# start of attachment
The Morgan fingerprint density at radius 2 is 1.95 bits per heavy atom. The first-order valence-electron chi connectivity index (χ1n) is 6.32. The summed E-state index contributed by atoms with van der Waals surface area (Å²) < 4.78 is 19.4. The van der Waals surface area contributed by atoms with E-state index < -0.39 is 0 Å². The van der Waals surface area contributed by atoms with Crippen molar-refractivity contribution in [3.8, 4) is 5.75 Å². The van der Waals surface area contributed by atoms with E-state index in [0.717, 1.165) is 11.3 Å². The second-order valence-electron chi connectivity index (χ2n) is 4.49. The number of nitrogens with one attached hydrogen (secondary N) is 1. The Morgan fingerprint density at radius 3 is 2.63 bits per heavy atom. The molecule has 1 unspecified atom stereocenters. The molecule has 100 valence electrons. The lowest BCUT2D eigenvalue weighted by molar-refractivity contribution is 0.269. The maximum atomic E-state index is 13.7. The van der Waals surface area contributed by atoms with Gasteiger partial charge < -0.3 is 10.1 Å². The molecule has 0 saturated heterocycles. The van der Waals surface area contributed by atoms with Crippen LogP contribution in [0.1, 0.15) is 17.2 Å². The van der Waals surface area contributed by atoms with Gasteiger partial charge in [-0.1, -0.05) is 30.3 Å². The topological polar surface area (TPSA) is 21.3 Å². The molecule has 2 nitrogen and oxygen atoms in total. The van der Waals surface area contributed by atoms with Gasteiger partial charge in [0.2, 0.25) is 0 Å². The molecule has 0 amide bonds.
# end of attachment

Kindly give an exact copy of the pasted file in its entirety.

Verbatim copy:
The Morgan fingerprint density at radius 2 is 1.95 bits per heavy atom. The first-order valence-electron chi connectivity index (χ1n) is 6.32. The summed E-state index contributed by atoms with van der Waals surface area (Å²) < 4.78 is 19.4. The van der Waals surface area contributed by atoms with E-state index < -0.39 is 0 Å². The van der Waals surface area contributed by atoms with Crippen molar-refractivity contribution in [3.8, 4) is 5.75 Å². The van der Waals surface area contributed by atoms with E-state index in [0.717, 1.165) is 11.3 Å². The second-order valence-electron chi connectivity index (χ2n) is 4.49. The number of nitrogens with one attached hydrogen (secondary N) is 1. The Morgan fingerprint density at radius 3 is 2.63 bits per heavy atom. The molecule has 1 unspecified atom stereocenters. The molecule has 100 valence electrons. The lowest BCUT2D eigenvalue weighted by molar-refractivity contribution is 0.269. The maximum atomic E-state index is 13.7. The van der Waals surface area contributed by atoms with Gasteiger partial charge < -0.3 is 10.1 Å². The molecule has 0 saturated heterocycles. The van der Waals surface area contributed by atoms with Crippen LogP contribution in [0.1, 0.15) is 17.2 Å². The van der Waals surface area contributed by atoms with Gasteiger partial charge in [-0.1, -0.05) is 30.3 Å². The topological polar surface area (TPSA) is 21.3 Å². The molecule has 2 nitrogen and oxygen atoms in total. The van der Waals surface area contributed by atoms with Gasteiger partial charge in [0.2, 0.25) is 0 Å². The molecule has 0 amide bonds.